There are few moments in history where you can pinpoint a single decision that brought about momentous changes as a direct result. Even when they are pinpointed, more often than not you find it is not so simple to change it. If a war or an election had gone the other way, it may seem like a single change, but it is so broad as to essential warrant hundreds if not thousands of little changes to actually happen.
Stanislav Petrov deciding not to report a nuclear alarm to his superiors that turned out to be a false alarm is one of these pinpoint moments. A few thousand voters in some marginal constituencies changing their mind thus altering the results of an election is less of a pinpoint and more of a pincushion.
Sometimes, though, an election result can depend on the decision of one person. In 1979, a motion of no-confidence in the Labour Party government led by James Callaghan was passed by a single vote, the resulting general election would be won by the opposition Conservative Party led by Margaret Thatcher. She would lead the United Kingdom as prime minister for eleven years and her party form the government for seven further years.
A single changed vote and the government would have survived the no-confidence vote… but would it have made a difference in the long term? There are numerous possibilities for the vote to be tied. What changes would they have wrought to the history of the United Kingdom if any of them had voted differently on the evening of March 28, 1979?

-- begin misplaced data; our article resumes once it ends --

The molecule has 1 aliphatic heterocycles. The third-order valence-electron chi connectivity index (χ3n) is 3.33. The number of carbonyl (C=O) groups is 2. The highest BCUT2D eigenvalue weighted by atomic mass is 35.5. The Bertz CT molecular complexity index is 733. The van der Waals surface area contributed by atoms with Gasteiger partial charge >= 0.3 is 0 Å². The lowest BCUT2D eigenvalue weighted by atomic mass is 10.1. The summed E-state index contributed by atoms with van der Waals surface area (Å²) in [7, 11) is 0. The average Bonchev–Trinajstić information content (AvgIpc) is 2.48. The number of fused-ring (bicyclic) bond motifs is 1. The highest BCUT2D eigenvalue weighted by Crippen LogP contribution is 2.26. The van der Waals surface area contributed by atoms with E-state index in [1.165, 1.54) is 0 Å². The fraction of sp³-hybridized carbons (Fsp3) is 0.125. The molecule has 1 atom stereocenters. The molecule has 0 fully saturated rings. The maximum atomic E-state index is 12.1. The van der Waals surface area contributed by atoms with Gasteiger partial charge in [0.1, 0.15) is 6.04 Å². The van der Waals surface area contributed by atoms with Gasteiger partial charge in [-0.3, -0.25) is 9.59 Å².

In a lot of examinations of alternate history, there is a temptation to try and just avoid the event altogether, but in the instance of a no-confidence vote in the Callaghan government it was perhaps inevitable without enough changes in the events of 1978-79 to stop the opposition from calling it.
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Within published alternate-history fiction of decades gone by, there seemed to be only a few genres that would make use of an alternate-history setting. The most common being the thrillers like SS-GB (Len Deighton, 1978) and Fatherland (Robert Harris, 1992) as well as epic like the multi-volume Worldwar and Southern Victory series by Harry Turtledove. These were pretty well-defined by the 1990s, but before this there was a lot more experimentation with the format like we see again today.
One such experimentation was Robert Sobel’s For Want of a Nail (1973), which presented itself as a history textbook from another world and is a format that we are all the more familiar with nowadays than readers were when it was first released.
Another such fictional document narrative is The Iron Dream (1972) by Norman Spinrad — but here the document is not a history textbook, but rather a science-fantasy novel and an accompanying scholarly analysis. The metafictional science fantasy adventure within The Iron Dream is Lords of the Swatstika, by Adolf Hitler.